Open Thread: A-Rod’s Birthday

(AP Photo/Kathy Willens)

Alex Rodriguez isn’t with the Yankees right now because of his knee surgery, but that’s no reason to skip out on wishing him a happy birthday. He turns 36 today, and is the most productive position player in baseball that age or older in terms of bWAR (3.2). Todd Helton (2.6) is the only other guy that age that has been worth more than two wins to his team this year. Earlier today we heard that Alex will start his baseball related rehab activities with the team in New York rather than Tampa, but he’s still a few weeks from returning. It’ll be nice to have him back, it’s impossible to replace a hitter of his caliber and there’s definitely a different vibe to the offense when he’s out.

Anyway, here is tonight’s open thread. The now Carlos Beltran-less Mets are playing the Reds at 7pm ET (Pelfrey vs. Arroyo), and Beltran’s new team (the Giants) are in Philadelphia (Cain vs. Hamels) on ESPN at the same time. The trade can’t be official for 24 hours because of his no-trade clause per league rules, so Beltran isn’t in the lineup for San Fran tonight. Use this thread to talk about anything your heart desires, so have at it.

2011 Draft: Yankees agree to sign 14th rounder Rookie Davis

Via Jim Callis, the Yankees have agreed to sign 14th round pick Rookie Davis for $550,000, which is obviously well-above MLB’s slot recommendation. It’s the largest bonus given to a player outside of the top three rounds so far this year, by any team. Davis, a right-hander who stands 6-foot-4 and 235 lbs., is said to own “an 89-92 mph fastball and a promising curveball.” Here’s some video.

Cubs trying get Yankees to take Zambrano off their hands

Via Buster Olney, the Cubs are “trying to nudge” the Yankees into taking Carlos Zambrano off their hands, dangling some money to offset his salary as a carrot. Zambrano is under contract for $18M next season with a $19.25M vesting player option for 2013 that won’t be a factor because he won’t meet the Cy Young Award voting criteria to trigger it. Not only is he completely insane, but Zambrano’s performance has been declining. His 4.70 ERA is backed up by a 4.21 xFIP, the sixth straight year is xFIP is over 4.20. Plus the Cubs are trying to give him away, what does that tell you? Pass.

Joe posted some other trade deadline nuggets earlier today. Here’s what I wrote about Zambrano over the winter.

Injury Notes: Soriano, A-Rod, Feliciano, Marte

A few updates from the infirmary…

  • Rafael Soriano was not activated before today’s game, he likely will be before Friday’s game. He threw back-to-back rehab games on Sunday and Monday, so they’re just giving him the extra rest instead of rushing him right back out there. Tomorrow’s off day will give him three days off following the back-to-back.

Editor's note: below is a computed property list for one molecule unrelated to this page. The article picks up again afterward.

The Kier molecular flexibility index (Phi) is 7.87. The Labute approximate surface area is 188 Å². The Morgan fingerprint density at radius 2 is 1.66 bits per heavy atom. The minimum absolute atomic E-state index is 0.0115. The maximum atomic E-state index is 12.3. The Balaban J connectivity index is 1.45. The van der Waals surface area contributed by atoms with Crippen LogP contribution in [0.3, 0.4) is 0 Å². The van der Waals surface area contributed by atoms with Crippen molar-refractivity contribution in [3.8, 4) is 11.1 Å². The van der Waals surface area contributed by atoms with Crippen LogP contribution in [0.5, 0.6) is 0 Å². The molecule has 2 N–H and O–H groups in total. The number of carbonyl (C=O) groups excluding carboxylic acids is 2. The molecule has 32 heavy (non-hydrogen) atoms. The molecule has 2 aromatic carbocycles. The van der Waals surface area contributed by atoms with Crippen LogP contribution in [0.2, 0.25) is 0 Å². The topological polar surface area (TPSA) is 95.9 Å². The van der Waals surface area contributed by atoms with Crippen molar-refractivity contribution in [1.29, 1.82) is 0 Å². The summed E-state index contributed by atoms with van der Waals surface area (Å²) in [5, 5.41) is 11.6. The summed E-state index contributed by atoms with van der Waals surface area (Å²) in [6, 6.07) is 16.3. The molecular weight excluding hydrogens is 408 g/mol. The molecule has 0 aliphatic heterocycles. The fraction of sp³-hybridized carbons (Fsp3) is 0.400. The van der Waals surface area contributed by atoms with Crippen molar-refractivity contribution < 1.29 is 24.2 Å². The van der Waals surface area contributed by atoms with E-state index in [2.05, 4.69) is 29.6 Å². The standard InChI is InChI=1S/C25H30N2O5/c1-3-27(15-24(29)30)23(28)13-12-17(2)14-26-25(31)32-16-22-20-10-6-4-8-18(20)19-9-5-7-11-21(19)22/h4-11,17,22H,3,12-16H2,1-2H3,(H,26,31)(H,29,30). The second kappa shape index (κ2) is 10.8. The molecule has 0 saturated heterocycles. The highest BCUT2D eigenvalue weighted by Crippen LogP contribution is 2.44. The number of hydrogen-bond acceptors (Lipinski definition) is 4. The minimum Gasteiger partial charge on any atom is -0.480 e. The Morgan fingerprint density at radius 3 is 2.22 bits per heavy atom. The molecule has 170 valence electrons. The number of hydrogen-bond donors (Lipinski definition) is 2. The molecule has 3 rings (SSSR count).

• Alex Rodriguez will do his early rehab work with the team in New York rather than in Tampa. The Yankees have a date in mind for when A-Rod will start taking batting practice and such, but his return to the lineup is still a few weeks off.
  • Pedro Feliciano is probably a non-option for the rest of the year. “I would think so, yeah,” said Joe Girardi before today’s game when asked if he’s ready to give up on having the lefty this season. “He’s not doing much.” Girardi said Feliciano is “trying” to play catch.
  • Damaso Marte, however, might be able to contribute something late in the season. He continues to throw bullpens in Tampa and is about nine months out from shoulder surgery. I still wouldn’t count on him returning this year, but it sounds like Marte has a better chance to do so than Feliciano.

Game 102: Gettin’ Away

Larry Bernandez! (AP Photo/Ted S. Warren)

It’s a getaway day for the Mariners and the Yankees have tomorrow off. I sure hope the bats don’t head into the 48 hour or so break a little early against King Felix. Get greedy and sweep that miserable team, fellas. Here’s the lineup…

Brett Gardner, LF
Derek Jeter, SS
Curtis Granderson, CF
Mark Teixeira, DH
Robinson Cano, 2B
Nick Swisher, RF
Russell Martin, C
Jorge Posada, 1B
Eduardo Nunez, 3B

Phil Hughes, SP

The game starts a little after 1pm ET and can be seen on YES. Enjoy.

Trade market heating up with Jimenez, Danks, Nolasco talk

With just five days until the non-waiver trade deadline, rumors are starting to fly with reckless abandon. The Yankees, by all indications, are looking into most available starting pitchers. There are ups and downs to each, of course, so let’s take a look at the three that have gotten some play in the past day.